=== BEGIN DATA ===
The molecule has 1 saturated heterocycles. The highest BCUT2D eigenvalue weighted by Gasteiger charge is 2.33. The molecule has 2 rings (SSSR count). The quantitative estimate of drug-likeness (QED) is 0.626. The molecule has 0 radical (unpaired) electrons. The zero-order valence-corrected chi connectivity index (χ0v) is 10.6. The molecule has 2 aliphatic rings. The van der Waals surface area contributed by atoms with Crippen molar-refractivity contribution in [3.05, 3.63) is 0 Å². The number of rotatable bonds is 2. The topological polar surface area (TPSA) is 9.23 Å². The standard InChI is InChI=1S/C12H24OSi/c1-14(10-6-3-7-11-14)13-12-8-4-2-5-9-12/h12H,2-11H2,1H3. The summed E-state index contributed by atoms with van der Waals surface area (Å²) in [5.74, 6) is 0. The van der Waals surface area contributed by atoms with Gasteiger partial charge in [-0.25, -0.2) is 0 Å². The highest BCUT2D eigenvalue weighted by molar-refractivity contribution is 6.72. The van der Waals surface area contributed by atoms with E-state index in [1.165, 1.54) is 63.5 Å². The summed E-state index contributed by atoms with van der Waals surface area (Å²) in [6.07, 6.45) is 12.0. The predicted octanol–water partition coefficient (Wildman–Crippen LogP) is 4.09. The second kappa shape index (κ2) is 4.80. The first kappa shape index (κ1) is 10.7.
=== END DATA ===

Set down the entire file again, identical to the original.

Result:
The molecule has 1 saturated heterocycles. The highest BCUT2D eigenvalue weighted by Gasteiger charge is 2.33. The molecule has 2 rings (SSSR count). The quantitative estimate of drug-likeness (QED) is 0.626. The molecule has 0 radical (unpaired) electrons. The zero-order valence-corrected chi connectivity index (χ0v) is 10.6. The molecule has 2 aliphatic rings. The van der Waals surface area contributed by atoms with Crippen molar-refractivity contribution in [3.05, 3.63) is 0 Å². The number of rotatable bonds is 2. The topological polar surface area (TPSA) is 9.23 Å². The standard InChI is InChI=1S/C12H24OSi/c1-14(10-6-3-7-11-14)13-12-8-4-2-5-9-12/h12H,2-11H2,1H3. The summed E-state index contributed by atoms with van der Waals surface area (Å²) in [5.74, 6) is 0. The van der Waals surface area contributed by atoms with Gasteiger partial charge in [-0.25, -0.2) is 0 Å². The highest BCUT2D eigenvalue weighted by molar-refractivity contribution is 6.72. The van der Waals surface area contributed by atoms with E-state index in [1.165, 1.54) is 63.5 Å². The summed E-state index contributed by atoms with van der Waals surface area (Å²) in [6.07, 6.45) is 12.0. The predicted octanol–water partition coefficient (Wildman–Crippen LogP) is 4.09. The second kappa shape index (κ2) is 4.80. The first kappa shape index (κ1) is 10.7.